The present, future, and quality of Catholic online education | CWR Staff | Catholic World Report
An interview with Patrick Carmack, President of the Ignatius-Angelicum Liberal Studies Program, about Catholic online education, technology, and Great Books
Patrick S. J. Carmack, J.D. is the President of the Ignatius-Angelicum Liberal Studies Program, and the founder of the Angelicum Academy Homeschool Program and of the Great Books Academy Homeschool Program (2000 AD). In addition to earning his Juris Doctorate, Patrick has completed additional courses in psychology and philosophy, as well as studies at the Institute of Spirituality at the Pontifical University of St. Thomas Aquinas in Rome (the “Angelicum”). He is a former Judge at the Oklahoma State Corporation Commission, member of the U.S. Supreme Court Bar, former CEO of an independent petroleum exploration and production company, founder and former Chairman of the International Caspian Horse Society, and President of a non-profit educational foundation.
Patrick was a participant in Dr. Mortimer J. Adler’s last several Socratic discussion groups in Maryland and California in 1999 and 2000, and he moderated the first live-audio Socratic groups online and numerous online groups since. He has spoken on educational topics at various conferences in the U.S. and in Europe. He is the recipient of the International Etienne Society’s Pope John Paul the Great Thomist Humanist Award for his work in education.
He recently spoke with Catholic World Report about the Catholic online education, the pros and cons of online technology for learning, and the Ignatius-Angelicum Liberal Studies Program.
CWR: Online education has had exponential growth in the last decade; has Catholic online education kept pace?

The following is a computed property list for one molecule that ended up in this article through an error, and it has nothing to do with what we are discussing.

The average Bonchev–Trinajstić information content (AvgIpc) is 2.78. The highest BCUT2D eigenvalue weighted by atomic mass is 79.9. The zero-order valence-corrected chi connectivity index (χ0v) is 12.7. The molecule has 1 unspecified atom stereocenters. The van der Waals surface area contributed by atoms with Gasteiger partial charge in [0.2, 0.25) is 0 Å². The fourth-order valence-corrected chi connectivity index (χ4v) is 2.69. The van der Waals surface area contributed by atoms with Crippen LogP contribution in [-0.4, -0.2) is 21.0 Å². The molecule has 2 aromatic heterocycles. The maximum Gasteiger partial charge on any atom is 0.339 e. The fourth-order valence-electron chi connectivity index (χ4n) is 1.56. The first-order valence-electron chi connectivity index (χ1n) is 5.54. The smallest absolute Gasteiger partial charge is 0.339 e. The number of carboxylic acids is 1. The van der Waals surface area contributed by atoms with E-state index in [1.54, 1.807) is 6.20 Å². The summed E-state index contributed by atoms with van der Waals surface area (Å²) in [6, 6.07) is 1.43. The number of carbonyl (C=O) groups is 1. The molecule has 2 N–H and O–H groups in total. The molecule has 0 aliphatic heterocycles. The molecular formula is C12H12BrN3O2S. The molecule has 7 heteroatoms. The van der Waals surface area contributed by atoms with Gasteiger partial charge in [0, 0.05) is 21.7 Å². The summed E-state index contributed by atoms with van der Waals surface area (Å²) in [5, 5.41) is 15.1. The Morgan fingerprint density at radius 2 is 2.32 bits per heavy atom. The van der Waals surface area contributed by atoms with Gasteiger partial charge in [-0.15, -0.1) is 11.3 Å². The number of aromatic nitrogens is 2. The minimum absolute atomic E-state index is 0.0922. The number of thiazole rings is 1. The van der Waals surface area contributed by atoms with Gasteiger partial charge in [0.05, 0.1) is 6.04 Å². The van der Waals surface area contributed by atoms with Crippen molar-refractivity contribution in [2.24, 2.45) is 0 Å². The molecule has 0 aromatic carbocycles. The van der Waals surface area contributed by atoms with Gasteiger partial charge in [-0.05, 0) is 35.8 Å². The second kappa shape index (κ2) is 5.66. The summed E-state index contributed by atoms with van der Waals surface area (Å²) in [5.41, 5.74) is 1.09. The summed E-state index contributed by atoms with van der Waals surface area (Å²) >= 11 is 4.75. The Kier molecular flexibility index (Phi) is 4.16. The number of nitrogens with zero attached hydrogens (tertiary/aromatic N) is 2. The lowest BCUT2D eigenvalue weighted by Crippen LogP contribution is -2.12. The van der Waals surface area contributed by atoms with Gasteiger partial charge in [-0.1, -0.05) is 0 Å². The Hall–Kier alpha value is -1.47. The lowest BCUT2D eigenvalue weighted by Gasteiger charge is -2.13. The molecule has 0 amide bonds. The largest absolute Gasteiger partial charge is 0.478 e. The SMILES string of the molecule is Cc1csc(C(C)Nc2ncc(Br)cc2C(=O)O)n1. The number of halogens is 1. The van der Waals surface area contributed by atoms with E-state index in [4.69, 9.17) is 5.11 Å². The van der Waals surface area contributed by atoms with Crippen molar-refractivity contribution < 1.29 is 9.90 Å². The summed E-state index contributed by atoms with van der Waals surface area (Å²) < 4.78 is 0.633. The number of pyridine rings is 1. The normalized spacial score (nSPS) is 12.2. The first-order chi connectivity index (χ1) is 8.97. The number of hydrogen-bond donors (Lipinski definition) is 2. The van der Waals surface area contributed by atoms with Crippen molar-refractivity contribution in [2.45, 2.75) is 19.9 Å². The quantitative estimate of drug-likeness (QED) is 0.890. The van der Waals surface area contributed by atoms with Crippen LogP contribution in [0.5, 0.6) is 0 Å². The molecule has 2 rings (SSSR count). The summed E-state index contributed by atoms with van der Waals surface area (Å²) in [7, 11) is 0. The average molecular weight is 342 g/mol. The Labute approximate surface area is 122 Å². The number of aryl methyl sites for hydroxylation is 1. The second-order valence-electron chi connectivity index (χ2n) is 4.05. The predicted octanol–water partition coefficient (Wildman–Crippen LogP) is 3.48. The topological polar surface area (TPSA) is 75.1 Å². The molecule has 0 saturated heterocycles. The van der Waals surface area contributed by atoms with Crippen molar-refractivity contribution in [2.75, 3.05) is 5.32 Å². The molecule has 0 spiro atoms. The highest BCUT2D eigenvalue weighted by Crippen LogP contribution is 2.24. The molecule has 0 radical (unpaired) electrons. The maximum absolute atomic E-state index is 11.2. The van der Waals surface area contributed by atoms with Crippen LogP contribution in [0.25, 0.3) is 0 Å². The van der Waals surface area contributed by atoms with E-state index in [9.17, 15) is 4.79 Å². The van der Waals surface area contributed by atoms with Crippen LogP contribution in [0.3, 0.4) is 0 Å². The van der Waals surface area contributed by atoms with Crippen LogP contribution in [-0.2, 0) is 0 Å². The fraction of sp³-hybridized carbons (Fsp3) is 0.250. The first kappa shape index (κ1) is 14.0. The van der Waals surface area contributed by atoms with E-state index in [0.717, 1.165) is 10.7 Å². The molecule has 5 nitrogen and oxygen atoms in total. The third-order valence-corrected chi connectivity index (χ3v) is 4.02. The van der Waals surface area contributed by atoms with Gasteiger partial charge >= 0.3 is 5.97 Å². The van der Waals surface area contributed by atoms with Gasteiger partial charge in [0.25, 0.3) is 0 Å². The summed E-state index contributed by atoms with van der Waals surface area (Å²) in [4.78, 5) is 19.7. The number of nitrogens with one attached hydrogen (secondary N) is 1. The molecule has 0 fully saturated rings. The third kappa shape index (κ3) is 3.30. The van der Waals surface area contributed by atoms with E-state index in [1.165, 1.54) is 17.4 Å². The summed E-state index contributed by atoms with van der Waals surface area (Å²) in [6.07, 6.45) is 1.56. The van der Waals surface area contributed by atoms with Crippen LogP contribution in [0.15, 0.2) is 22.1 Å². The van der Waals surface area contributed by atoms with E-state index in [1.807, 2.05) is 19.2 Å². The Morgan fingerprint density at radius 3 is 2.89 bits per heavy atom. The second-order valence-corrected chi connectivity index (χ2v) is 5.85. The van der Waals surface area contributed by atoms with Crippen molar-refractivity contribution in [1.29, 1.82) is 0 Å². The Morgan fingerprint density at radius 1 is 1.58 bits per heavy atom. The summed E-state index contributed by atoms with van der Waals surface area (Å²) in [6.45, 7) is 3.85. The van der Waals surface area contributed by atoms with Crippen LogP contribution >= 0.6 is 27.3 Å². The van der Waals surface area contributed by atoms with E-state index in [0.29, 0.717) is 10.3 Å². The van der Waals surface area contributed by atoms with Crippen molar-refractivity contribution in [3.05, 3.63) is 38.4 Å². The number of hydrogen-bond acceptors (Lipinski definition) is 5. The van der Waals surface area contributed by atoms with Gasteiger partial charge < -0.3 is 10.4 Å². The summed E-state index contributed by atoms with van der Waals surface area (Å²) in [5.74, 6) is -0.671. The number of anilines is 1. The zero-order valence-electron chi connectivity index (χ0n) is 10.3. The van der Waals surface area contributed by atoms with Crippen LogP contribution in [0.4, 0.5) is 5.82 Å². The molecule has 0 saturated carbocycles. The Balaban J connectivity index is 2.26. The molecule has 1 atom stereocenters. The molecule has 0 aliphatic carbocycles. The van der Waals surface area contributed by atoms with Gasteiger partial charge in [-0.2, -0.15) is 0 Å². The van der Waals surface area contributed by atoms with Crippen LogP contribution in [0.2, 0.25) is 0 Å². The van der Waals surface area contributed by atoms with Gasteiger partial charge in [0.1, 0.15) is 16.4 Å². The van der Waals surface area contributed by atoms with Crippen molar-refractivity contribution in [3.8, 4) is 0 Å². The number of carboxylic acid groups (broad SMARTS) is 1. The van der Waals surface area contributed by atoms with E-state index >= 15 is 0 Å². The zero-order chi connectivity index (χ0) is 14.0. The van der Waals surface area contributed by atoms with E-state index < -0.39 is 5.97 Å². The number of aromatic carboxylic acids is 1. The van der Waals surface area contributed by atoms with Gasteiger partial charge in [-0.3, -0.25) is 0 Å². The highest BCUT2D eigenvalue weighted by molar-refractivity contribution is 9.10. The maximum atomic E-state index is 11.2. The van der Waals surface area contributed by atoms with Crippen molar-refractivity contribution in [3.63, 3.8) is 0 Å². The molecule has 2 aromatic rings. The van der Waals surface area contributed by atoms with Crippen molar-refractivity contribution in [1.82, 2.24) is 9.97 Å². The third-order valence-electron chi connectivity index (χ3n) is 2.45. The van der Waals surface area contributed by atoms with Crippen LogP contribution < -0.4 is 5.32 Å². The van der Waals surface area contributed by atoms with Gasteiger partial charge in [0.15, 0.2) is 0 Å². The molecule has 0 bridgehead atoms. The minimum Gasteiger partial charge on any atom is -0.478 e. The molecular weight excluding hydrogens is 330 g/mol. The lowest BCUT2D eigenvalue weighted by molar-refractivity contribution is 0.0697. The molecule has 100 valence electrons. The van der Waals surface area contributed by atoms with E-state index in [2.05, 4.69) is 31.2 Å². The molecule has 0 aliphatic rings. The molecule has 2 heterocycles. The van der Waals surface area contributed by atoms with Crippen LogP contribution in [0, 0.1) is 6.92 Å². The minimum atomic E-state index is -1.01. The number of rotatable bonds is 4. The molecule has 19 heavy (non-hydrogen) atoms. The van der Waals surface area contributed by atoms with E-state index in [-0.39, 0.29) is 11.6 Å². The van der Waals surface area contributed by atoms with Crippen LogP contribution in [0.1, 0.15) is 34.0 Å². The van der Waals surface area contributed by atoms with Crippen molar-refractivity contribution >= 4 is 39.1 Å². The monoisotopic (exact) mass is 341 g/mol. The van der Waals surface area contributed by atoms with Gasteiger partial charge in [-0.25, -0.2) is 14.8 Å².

Patrick S. J. Carmack: No, but it is catching up. There is a conservative tendency in Catholic education with respect to the use of modern technology, which results in a reluctance to embrace it. This is probably partly due to a kind of nostalgia for the golden age of Catholic education in the scholasticism of the High Middle Ages and the later, very successful Jesuit pedagogy developed during the Counter-Reformation period. But there is another reason as well, one articulated by Marshall and Eric McLuhan, which recognizes that technology and media themselves change us, and hence society, regardless of the content. There are both advantages and disadvantages to this, but overall the changes are troubling, especially if one connects them to the increasing secularization of the West, where technological change is most rapid. In a word, there is a dehumanizing element to technology that disembodies us to some degree—a discarnation of a sort. That, of course, runs counter to the Catholic love of all reality, including the body and the incarnational aspect of the faith.
CWR: It is surprising to hear you criticize educational technology since you work so much with it. Are you opposed to the use of technology in education, to online classes for instance?
Carmack: Yes, and no.